The brachial plexus is a network of intertwined nerves that control movement and sensation in the arm and hand. A traumatic brachial plexus injury involves sudden damage to these nerves, and may cause weakness, loss of feeling, or loss of movement in the shoulder, arm, or hand. Sports injuries, traffic accidents, and childbirth can cause a brachial plexus injury, which is not very common. Symptoms might include paralysis of the musculoskeletal system in serious cases. Abrasions to the brachial plexus can result in a wide range of symptoms. The location and severity of the injury determine the clinical picture of the damage. Mild brachial plexus injuries may heal without treatment. More severe injuries may require surgery to regain function of the arm or hand. The most common symptoms of brachial plexus injury include:
- Weakness or numbness
- Loss of sensation
- Loss of movement (paralysis)
A tingling or stinging feeling may be described as a symptom in mild situations. Partial or complete paralysis of muscles in the hands, forearm, upper arm, and sections of the hip can occur in more severe cases. These individuals may have arm weakness or stiffness that corresponds to the damaged location.
A Long-Term Recovery Methodology
Patients may not experience improvements for six months or even a year following surgery due to the delayed regeneration of nerves. Following surgery, many people continue to make progress for several years. Even if they don’t experience immediate effects, we teach them that it is critical to remain moving in order to maintain joint flexibility. If the joint is stiff, even if the nerve is finally able to reawaken the muscle, functioning will be impaired.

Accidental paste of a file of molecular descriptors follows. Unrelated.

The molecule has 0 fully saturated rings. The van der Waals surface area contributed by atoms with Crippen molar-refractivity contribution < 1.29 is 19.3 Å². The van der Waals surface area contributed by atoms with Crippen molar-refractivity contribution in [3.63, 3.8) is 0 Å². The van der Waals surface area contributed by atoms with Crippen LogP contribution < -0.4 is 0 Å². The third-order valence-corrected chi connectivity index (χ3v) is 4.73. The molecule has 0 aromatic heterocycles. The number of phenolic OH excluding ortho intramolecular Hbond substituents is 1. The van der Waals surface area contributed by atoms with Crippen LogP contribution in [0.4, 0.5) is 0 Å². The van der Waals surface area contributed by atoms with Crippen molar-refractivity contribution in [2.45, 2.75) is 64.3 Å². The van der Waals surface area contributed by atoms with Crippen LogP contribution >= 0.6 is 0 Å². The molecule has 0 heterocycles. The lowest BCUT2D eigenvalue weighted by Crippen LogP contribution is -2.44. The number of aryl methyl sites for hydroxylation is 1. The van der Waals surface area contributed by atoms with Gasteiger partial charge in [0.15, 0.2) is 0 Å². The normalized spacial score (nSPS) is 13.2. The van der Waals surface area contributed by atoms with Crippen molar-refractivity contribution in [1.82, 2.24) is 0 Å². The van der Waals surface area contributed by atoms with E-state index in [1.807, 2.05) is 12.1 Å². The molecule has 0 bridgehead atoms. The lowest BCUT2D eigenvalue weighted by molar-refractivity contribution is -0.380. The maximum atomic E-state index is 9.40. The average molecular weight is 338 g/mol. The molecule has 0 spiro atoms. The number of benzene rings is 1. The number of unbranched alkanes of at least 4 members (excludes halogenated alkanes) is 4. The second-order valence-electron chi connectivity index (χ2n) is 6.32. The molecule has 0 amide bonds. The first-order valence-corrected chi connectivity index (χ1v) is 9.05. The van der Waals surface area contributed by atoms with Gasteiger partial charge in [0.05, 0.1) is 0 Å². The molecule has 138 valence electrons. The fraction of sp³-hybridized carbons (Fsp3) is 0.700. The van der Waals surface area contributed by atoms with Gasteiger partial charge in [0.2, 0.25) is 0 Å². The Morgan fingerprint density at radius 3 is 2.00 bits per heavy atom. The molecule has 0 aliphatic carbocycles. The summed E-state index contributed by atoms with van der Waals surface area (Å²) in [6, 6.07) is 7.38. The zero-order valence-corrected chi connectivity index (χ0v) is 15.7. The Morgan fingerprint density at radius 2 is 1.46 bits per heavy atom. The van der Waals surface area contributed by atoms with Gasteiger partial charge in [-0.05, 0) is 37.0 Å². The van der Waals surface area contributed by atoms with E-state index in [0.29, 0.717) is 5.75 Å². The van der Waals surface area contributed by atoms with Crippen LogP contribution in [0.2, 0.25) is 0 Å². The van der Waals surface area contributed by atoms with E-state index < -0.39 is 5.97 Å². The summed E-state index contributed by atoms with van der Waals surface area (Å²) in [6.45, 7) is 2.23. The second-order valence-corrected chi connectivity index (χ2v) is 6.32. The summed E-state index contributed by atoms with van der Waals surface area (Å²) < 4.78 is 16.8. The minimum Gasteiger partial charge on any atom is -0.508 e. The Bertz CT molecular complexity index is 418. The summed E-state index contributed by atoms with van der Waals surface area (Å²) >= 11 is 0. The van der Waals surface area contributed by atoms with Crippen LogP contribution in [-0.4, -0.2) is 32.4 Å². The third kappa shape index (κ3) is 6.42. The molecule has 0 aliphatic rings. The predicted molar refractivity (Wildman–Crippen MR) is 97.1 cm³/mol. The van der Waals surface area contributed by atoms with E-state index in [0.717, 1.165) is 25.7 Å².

During this recovery process, our occupational therapists teach patients how to use the unaffected arm to perform daily activities like eating and personal hygiene. Our therapists also assist with adaptive techniques for one-handed dressing, bathing and other daily activities. If the patient is unable to use the hand he or she writes with, therapeutic techniques can also train the other hand to perform this function.
A team of winner physical or occupational therapists with advanced training and clinical experience
When the brachial plexus or even other peripheral nerves that service the hand, arm, or shoulder are traumatically injured, patients often lack function and feeling in any or all of the affected limbs. When surgery is needed or not, committing to a long-term physical therapy programme is an important step toward rehabilitation and can make all the difference in long-term functionality.